Lecture 3Matlab as a calculatorView this lecture on YouTubeThe basic arithmetic operators are the usual , -, *, /, . The single quote ' transposes a matrix. Theorder of operations follow the standard mathematical rules, and parenthesis can be used. Commonmathematical functions are sin, cos, tan, exp, log. The base-10 logarithm is log10. The square-rootis sqrt and the absolute value is abs. There is a constant pi, though one will need to define e exp(1).Complex numbers use the imaginary unit i or j. Some examples are log(exp(1))ans 1 (sqrt(5) 1)/2ans 1.6180 Matlab also has two special numbers called Inf (for infinity) and NaN (for not-a-number). Thesespecial numbers commonly occur when your program either has a bug or some other run-time error.Simple occurrences of Inf and NaN are 1/0ans Inf 0/0ans NaN A semicolon at the end of a command suppresses output. Two commands can also be placed on oneline, using either a comma or a semicolon.: x 0; y 1; x,yx 0y 1 9

LECTURE 3. MATLAB AS A CALCULATOR10Problems for Lecture 31. Use Matlab to compute the following expressions. 5 1a)2 10 10 5 15 1 22 b)5c)25 125 d)11 52 1e) e3f ) ln (e3 )g) sin (π/6)h) cos (π/6)i) sin2 (π/6) cos2 (π/6)Solutions to the Problems

Lecture 4Scripts and functionsView this lecture on YouTubeFor a quick solution to a problem, one can type directly into the Command Window. But whenyou want to type a longer sequence of commands, or write a program that will be run several times,you are better off writing either a script or a function. These saved programs are called m-files becauseof their .m extension.A script is essentially a sequence of commands that can be typed directly into the CommandWindow, but are saved into a file. When working with a file, editing and debugging become easier,and commands can be quickly added or changed.You can easily start a new script in the HOME tab, and save it with a name and in a directoryof your choice. When developing code, many Matlab programmers like to start a script with thecommandsclear all; close all; clc;These three commands clear the work space, close all figures, and clear the command window. It is aquick way to reset Matlab to prevent previously work from interfering with your new script.It is often useful for a script to print data during execution. To print to the command window or afile, you will need to learn how to use the Matlab function fprintf.m.A function is different than a script because the variables defined in a function are removed fromthe Workspace after the function ends. You can also create a new function in the HOME tab. Whencreating a new function, my Editor helpfully shows me the following:function [outputArg1,outputArg2] untitled(inputArg1,inputArg2)%UNTITLED Summary of this function goes here%Detailed explanation goes hereoutputArg1 inputArg1;outputArg2 inputArg2;endA function can optionally have both input arguments and output arguments. The title of the functionshould match the name of the file it is saved under. Functions may also be written inside of scripts.Matlab calls these local functions.In this course, we will mainly write scripts. But we will also make use of many Matlab providedfunctions. After this course, you may sometimes want to download functions from the Matlab FileExchange. Maybe you will even write a function yourself for others to use.11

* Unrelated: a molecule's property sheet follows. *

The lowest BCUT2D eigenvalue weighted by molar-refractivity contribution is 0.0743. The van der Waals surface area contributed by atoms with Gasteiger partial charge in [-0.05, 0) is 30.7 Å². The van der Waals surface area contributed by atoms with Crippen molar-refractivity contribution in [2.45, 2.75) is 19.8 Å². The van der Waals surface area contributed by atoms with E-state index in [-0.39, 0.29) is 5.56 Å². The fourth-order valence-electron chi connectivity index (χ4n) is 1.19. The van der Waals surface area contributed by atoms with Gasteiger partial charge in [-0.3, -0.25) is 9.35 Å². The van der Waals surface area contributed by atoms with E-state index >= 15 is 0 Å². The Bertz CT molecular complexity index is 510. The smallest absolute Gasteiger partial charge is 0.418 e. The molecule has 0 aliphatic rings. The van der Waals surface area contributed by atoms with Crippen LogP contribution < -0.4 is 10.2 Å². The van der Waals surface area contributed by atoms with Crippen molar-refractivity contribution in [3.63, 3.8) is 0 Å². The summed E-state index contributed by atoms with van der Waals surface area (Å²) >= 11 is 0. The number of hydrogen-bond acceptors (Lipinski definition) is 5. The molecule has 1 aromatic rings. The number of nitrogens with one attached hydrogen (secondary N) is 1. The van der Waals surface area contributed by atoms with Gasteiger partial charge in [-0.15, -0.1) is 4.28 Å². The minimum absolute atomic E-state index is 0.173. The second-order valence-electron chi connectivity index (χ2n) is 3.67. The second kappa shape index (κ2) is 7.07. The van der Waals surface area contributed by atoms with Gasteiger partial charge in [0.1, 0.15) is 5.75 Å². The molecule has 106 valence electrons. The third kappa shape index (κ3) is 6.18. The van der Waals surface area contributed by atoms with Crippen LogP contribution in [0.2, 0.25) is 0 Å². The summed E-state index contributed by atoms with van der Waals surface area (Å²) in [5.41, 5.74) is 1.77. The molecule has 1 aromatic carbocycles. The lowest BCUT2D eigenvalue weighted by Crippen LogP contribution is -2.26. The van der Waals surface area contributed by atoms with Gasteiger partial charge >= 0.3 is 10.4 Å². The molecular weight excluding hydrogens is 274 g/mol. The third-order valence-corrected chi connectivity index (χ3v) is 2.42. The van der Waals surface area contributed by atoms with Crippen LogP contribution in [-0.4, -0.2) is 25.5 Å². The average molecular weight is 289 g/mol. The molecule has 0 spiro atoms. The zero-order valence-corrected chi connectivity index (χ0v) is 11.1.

LECTURE 4. SCRIPTS AND FUNCTIONS12Problems for Lecture 41. The first few Fibonacci numbers Fn are given by 1, 1, 2, 3, 5, 8, 13, 21, 34, . . . , where starting from 2,each number is the sum of the preceding two numbers. Write a functionF Fibonacci(n)that returns the nth Fibonacci number. You should use Binet’s formula, given byFn where Φ Φn ( φ)n ,55 1,2 φ 5 1.2Because of round-off errors, your function should return a number rounded to the nearest integerusing the built-in Matlab function round.m.Solutions to the Problems

Lecture 5VectorsView this lecture on YouTubeMatlab